Dystopian Visions of the Future: A Discussion, International Anthony Burgess Foundation, Thursday, 27th June, 6:30pm
Words by Siobhán O’Toole
Despite the shoddiness of many modern filmic examples, we all love a good dystopian plot. Whether it be George Orwell’s classic, 1984, Anthony Burgess’, 1985 and A Clockwork Orange, or the countless American blockbusters that have us running to the cinema to watch its own shattering demise, we just love to experience devastation.
Academics, Dr Kaye Mitchell (University of Manchester), Dr Eleanor Byrne (Manchester Metropolitan University), and Dr Michael Sayeau (University College London), joined forces with avid readers and writers at the International Anthony Burgess Foundation in Manchester last Thursday to discuss this fascination with dystopias, and delve into the murky depth that is the dystopian novel.
The event, organised in collaboration with The George Orwell Trust, offered three individual talks, followed by a group discussion between the three academics, stimulated by questions from the audience.
First up was Dr Kaye Mitchell, whose research focuses on contemporary literature and culture, with a particular focus on gender and sexuality, critical theory and narratology. It seemed right that Kaye speak first, seen as her talk concentrated on the meaning of the terms ‘utopia’ and ‘dystopia’, offering extremely insightful points to introduce guests to the world of the dystopian novel. Through revealing that the word utopia is a community or society possessing highly desirable or perfect qualities, and the word dystopia being coined from this as simply the opposite, Kaye highlighted that the two terms are not as different as you would first assume. The terms are slippery and indeterminate; ‘one person’s utopia is another’s dystopia’.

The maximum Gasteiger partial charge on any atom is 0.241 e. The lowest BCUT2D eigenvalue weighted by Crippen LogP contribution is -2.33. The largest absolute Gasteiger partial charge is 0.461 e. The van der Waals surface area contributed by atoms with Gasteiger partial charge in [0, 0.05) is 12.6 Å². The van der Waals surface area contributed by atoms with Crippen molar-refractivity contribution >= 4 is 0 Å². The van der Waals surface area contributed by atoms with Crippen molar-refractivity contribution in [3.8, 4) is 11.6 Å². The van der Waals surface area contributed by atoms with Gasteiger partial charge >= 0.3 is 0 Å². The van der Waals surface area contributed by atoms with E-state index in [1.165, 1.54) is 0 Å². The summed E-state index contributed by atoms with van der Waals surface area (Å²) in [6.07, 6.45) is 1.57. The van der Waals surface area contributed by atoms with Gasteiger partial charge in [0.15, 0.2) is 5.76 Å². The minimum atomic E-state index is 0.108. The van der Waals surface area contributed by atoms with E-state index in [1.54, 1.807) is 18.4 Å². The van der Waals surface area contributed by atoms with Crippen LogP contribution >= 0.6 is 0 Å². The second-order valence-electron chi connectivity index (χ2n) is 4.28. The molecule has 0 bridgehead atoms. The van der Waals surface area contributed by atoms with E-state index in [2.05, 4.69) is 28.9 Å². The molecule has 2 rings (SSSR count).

Kaye also focused upon the political drive of dystopian novels such as 1984, and questioned whether authors still write politically when creating dystopias. Do such authors aim to send a message about the state of society, or are they simply following a winning formula? This is a question Kaye left unanswered, choosing to put it to the audience instead to discuss later on.
Next up was Dr Ellie Byrne, whose research includes postcolonial literature and theory, nineteenth and twentieth century English literature, African and Caribbean writing and poststructuralism and feminism. Ellie’s talk very much focused upon the relationship between literature and democracy, and the ways in which the two are inextricably linked through freedom of imagination, creativity and speech—rights that are non-existent in Orwell’s 1984society.
Ellie offered different perspectives of dystopian novels in the light of postcolonialism and its effects on the western outlook towards other countries. When discussing dystopic societies, Ellie highlighted that they often exude fears of natural disasters, such as floods, hurricanes and volcanic eruptions, as well as man-made disasters such as war. However, Ellie stated that, ‘looking into the future is a titillation that the West can afford’. Here she touched upon the imbalance in the fact that Westerners enjoy watching their buildings and homes artificially submerged in water, their societies decimated by war, however, for many countries across the world these issues are happening presently, yet we do nothing.